Navigation Links
Debate continues on impact of artificial sweeteners
Date:12/18/2013

New research from the University of Adelaide has added to the debate about how our bodies respond to artificial sweeteners and whether they are good, bad or have no effect on us.

In a study published in this month's Diabetes Care journal, researchers in the University's School of Medicine and the Nerve-Gut Laboratory have found that artificially sweetened drinks produced no different response in the healthy human gut to a glass of water.

The findings, by PhD student Dr Tongzhi Wu, are contrary to some other studies in humans and in laboratory-based research.

"This is a controversial area because there's a lot of conflicting research into artificial sweeteners," says senior author Associate Professor Chris Rayner, from the University of Adelaide's School of Medicine and Consultant Gastroenterologist at the Royal Adelaide Hospital.

"The scientific debate centers on whether artificial sweeteners have a negative impact on our bodies, such as leading to the storage of fat. There are also questions about whether they have a beneficial impact, such as producing responses that signal fullness to the brain, or if they are inert and produce no impact.

"In our most recent study involving healthy men, we found that the gut's response to artificially sweetened drinks was neutral it was no different to drinking a glass of water.

"The fact is, the human studies have been unclear as to whether artificial sweeteners have a positive or negative effect, and this is why we're keen to better understand what's happening in our bodies," Associate Professor Rayner says.

Co-author Dr Richard Young, Senior Postdoctoral Researcher in the University's Nerve-Gut Research Laboratory, says population-level studies have yet to agree on the effects of long-term artificial sweetener intake in humans. However, a recent study has shown an increased risk of developing type 2 diabetes in regular and high consumers of artificially sweetened drinks.

"Those studies indicate that artificial sweeteners may interact with the gut in the longer term, but so far no-one's managed to determine the actual mechanisms through which these sweeteners act," Dr Young says.

"It's a complicated area because the way in which the sweet taste receptors in our gut detect and act on sweetness is very complex.

"So far it appears that artificial sweeteners have limited impact in the short term, but in people in a pre-diabetic or diabetic state, who are more likely to be regularly high users of artificial sweeteners, it might be a different story altogether. This is why more research is needed," Dr Young says.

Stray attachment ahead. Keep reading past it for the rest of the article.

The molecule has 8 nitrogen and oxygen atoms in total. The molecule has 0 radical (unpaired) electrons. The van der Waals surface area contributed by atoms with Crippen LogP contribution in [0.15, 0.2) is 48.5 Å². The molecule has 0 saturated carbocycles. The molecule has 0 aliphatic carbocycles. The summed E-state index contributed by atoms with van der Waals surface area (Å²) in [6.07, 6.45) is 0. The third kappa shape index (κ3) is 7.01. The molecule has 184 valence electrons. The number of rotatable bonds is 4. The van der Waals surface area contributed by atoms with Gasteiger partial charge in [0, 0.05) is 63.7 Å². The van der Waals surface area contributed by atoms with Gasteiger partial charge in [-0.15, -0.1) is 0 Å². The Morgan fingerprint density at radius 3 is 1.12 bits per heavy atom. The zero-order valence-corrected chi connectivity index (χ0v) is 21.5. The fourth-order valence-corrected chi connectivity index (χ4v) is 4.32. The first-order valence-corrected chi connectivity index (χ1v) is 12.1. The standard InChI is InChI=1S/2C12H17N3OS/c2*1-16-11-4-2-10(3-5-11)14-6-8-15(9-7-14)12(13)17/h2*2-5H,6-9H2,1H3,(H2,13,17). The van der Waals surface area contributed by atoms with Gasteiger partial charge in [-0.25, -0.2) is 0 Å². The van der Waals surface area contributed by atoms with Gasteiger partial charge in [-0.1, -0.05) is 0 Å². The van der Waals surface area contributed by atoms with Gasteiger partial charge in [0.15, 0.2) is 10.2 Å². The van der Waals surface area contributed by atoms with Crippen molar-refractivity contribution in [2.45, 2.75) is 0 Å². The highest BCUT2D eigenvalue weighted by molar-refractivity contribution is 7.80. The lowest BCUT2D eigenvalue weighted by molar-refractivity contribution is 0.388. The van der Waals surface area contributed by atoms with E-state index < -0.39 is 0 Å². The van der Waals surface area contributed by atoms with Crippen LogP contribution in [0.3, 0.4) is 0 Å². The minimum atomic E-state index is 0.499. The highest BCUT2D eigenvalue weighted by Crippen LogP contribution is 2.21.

'/>"/>

Contact: Chris Rayner
chris.rayner@adelaide.edu.au
61-882-222-916
University of Adelaide
Source:Eurekalert

Related medicine news :

1. da Vinci Surgical Robot News: Rottenstein Law Group LLP Comments on Doctors’ Debate Over Robotic Surgery
2. Da Vinci Robot Lawsuit News: Bernstein Liebhard LLP Notes Growing Debate Surrounding Robotic Surgery
3. Kimye Name Debate Continues Bullying Cycle Warns Anti Bullying Expert John Caldwell, Angels Goal
4. Brilliant Nutrition Puts End to the Debate: Does Size Really Matter?
5. Obama Calls for National Debate on Mental Health
6. Twitter a popular source for vaccination information, debate
7. Scientists debate CDC recommendations during meningitis outbreak
8. Embracing debate on how cancers develop: Without the answer, effective therapies remain elusive
9. Cannabis use and the increased risk of psychosis: The debate continues
10. Protein recognition and disorder: A debate
11. Debate Heats Up Over Screening Athletes for Sickle Cell Trait
Post Your Comments:
*Name:
*Comment:
*Email:
(Date:10/13/2017)... ... October 13, 2017 , ... Lori R. Somekh, founder ... of ElderCounsel, a national organization of elder law and special needs planning attorneys. “Membership ... rules. It also provides a forum to network with elder law attorneys nationwide,” said ...
(Date:10/13/2017)... (PRWEB) , ... October 13, 2017 , ... The Visiting ... Day Market. Featuring a collection of specialty vendors and unique items from across the ... and quality-focused health and wellness services offered by the VNA. The boutique will ...
(Date:10/13/2017)... ... 13, 2017 , ... Yisrayl Hawkins, Pastor and Overseer at The House of ... popular and least understood books in the Holy Scriptures, Revelation. The Book of Revelation ... scholars for centuries. Many have tossed it off as mere rubbish, but Yisrayl Hawkins ...
(Date:10/13/2017)... ... 2017 , ... “The Journey: From the Mountains to the Mission Field”: the ... in the Philippines. “The Journey: From the Mountains to the Mission Field” is the ... She has taught all ages and currently teaches a class of ladies at her ...
(Date:10/12/2017)... (PRWEB) , ... October 12, 2017 , ... ... are now treating sleep apnea using cutting-edge Oventus O2Vent technology. As ... serious sleep disorder characterized by frequent cessation in breathing. Oral appliances can offer ...
Breaking Medicine News(10 mins):
(Date:9/19/2017)...   ZirMed Inc ., a recognized leader in cloud-based ... has been ranked #1 by its users for the seventh ... User Survey. ZirMed was recognized as the top-ranked end-to-end revenue ... centers over 200 beds and holds one of the longest ... history. ...
(Date:9/18/2017)... R.I. , Sept. 18, 2017 /PRNewswire/ ... the fields of bioinformatics and immune engineering, ... a protective avian influenza A (H7N9) vaccine. ... distantly related to seasonal influenza and presents ... rely on prior exposure to be effective. ...
(Date:9/12/2017)... , Sept. 12, 2017   EcoVadis , the leading platform for ... the first annual edition of its Global CSR Risk and Performance Index. ... by EcoVadis, based on Scorecard Ratings that analyzed nearly 800,000 data points ... ... ...
Breaking Medicine Technology: